The other side is like the generals who warned Golda that an attack was coming, and the Jewish state’s existence was in danger. In this case, the ‘nuclear option’ is calling on our voices here in America to stand up for them and support them. Voices like Rabbi Daniel Gordis, who publicly criticized rabbinical students for airing their unfavorable opinions about Israel in the past, are now begging Jewish Americans to let their voices be heard publicly to criticize the current Israeli government. Moderate voices who have shared similar views about our role have joined him like renowned Jewish thinker Yossi Klein HaLevi and Israeli journalist Matti Friedman. Here’s a quote from their open letter to us, their friends in North America:


“The North American Jewish community has steadfastly come to the aid of Israel at moments of crisis. Israel belongs first of all to its citizens, and they have the final word. But Israel also matters to the entire Jewish people. When an Israeli government strays beyond what your commitments to liberal democracy can abide, you have both the right and the responsibility to speak up. Israeli leaders need to hear where you stand. North American Jews and their leaders must make clear to this government that if it continues on the path to transforming Israel into a country of which Diaspora Jews can no longer be proud, there will be no business as usual. We and our families, along with many tens of thousands of other Israelis, are in the streets every week demanding the government end its war against our democratic values and institutions. We need your voice to help us preserve Israel as a state both Jewish and democratic.”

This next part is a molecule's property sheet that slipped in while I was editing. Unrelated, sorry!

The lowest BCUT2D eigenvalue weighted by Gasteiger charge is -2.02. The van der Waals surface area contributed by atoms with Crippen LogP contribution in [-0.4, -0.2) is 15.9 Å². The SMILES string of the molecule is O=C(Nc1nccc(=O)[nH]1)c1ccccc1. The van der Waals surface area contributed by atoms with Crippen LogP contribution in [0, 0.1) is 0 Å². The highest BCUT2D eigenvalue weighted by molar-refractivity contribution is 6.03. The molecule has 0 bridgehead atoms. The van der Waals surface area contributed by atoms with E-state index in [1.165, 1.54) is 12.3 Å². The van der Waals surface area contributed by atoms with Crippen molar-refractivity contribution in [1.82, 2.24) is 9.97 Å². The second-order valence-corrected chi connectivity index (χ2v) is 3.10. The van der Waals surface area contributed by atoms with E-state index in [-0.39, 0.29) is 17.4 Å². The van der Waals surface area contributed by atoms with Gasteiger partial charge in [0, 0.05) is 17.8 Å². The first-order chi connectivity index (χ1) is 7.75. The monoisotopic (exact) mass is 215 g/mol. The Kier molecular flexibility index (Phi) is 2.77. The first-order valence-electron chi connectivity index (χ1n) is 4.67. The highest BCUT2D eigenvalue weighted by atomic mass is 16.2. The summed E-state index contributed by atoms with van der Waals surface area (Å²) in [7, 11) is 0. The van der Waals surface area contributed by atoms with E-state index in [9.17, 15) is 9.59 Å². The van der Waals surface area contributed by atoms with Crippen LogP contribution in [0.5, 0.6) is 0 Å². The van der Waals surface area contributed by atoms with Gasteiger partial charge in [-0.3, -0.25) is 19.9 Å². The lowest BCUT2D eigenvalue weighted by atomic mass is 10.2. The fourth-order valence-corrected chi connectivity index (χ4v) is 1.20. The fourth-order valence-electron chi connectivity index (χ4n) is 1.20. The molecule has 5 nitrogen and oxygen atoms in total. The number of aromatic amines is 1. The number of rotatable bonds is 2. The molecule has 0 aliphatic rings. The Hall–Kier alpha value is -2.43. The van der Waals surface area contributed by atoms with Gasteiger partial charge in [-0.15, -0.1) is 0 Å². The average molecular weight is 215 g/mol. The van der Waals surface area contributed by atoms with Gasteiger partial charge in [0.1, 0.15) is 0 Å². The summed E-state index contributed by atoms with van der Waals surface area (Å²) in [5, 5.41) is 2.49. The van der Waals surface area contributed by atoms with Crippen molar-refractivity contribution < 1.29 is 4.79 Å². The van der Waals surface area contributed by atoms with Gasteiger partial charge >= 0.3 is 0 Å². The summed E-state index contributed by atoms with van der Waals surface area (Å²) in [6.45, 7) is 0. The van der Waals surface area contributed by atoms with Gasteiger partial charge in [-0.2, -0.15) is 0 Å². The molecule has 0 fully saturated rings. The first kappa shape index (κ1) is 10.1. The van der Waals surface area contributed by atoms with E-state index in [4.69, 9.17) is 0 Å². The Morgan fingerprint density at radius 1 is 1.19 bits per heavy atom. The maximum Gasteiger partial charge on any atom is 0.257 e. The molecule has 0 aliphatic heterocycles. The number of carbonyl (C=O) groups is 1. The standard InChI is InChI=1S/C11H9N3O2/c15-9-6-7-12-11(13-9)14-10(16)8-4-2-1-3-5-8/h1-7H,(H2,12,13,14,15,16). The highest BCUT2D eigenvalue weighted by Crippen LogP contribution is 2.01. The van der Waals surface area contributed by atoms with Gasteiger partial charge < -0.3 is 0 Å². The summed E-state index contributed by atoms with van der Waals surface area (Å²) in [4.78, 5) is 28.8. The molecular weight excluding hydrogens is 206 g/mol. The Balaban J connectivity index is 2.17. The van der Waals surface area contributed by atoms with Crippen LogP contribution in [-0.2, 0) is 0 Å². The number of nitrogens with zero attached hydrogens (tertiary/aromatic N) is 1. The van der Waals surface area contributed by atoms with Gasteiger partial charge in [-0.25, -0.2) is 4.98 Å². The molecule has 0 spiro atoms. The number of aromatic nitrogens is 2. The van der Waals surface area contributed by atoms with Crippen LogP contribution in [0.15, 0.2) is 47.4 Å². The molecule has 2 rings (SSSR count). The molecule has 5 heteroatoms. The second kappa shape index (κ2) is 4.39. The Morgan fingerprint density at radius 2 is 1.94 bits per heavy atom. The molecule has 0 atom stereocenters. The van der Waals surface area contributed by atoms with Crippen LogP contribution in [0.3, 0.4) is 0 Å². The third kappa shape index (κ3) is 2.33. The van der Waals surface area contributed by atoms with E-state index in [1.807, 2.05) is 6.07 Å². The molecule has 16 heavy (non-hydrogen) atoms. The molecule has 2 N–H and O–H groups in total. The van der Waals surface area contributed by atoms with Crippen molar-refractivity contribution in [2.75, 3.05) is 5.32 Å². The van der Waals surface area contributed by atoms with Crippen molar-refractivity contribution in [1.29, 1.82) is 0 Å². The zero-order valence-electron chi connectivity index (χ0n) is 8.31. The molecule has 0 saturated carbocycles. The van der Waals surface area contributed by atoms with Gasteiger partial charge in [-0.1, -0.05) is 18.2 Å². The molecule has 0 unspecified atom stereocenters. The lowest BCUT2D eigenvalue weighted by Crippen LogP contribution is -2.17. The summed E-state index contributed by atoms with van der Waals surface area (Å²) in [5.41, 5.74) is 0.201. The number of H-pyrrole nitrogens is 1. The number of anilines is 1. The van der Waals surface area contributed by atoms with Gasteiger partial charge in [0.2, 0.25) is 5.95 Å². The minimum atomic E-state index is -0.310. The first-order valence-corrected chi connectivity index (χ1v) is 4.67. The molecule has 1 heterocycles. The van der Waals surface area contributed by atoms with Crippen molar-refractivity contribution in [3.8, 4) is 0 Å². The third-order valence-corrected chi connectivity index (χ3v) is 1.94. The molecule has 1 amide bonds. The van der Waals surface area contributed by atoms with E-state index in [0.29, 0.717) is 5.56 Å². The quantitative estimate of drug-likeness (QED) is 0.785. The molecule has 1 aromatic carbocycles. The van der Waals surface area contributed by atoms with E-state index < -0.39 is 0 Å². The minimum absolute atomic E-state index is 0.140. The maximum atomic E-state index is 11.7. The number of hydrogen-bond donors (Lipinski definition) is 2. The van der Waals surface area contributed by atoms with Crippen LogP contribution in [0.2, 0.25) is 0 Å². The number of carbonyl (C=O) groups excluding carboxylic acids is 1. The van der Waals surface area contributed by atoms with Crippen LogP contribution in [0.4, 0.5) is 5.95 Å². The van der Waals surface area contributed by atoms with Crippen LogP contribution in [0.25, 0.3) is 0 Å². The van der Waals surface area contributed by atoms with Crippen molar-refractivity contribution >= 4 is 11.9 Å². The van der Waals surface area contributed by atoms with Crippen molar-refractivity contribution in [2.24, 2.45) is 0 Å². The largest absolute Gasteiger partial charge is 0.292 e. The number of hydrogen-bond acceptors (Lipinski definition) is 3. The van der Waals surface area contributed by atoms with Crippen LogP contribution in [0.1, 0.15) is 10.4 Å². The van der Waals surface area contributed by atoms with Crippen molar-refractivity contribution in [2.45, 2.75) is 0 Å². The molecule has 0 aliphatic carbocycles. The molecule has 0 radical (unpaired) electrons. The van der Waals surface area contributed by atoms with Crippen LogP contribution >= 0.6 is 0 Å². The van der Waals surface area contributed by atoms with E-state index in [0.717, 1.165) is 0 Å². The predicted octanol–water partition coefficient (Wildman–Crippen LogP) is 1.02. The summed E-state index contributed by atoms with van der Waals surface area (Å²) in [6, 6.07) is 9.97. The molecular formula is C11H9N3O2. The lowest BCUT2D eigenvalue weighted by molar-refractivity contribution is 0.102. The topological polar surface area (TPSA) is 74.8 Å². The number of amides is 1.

Director Guy Nattiv commented that Israel’s leaders are “blind, like the leaders in the Yom Kippur War. He warns that this is a pivotal moment in Israeli history—“to do or die.”


One side is telling us, to be like Jonah, the reluctant prophet who eventually finds his way out of inaction by telling the residents of Nineveh to repent for their behavior. They want our Jewish community to tell Israelis that now is the time to return to each other and live peacefully again together, because peace is the ultimate ideal regardless of what happens in the Knesset.


The other side is asking Jewish America to intervene, not to be the reluctant prophet Jonah, but to be Queen Esther after Mordechai coaxed her to stand up for her people:


“Do not imagine that you, of all the Jews, will escape with your life by being in the king’s palace (in silence)…Who knows, perhaps you have attained your royal position for just such a crisis.” (Esther 4:14)


They offer us a warning: do not think that you living in the safety of America will not be affected if Israel becomes a dictatorship or a theocracy. Maybe you are where you are for a reason. Speak up for us - use your power and influence!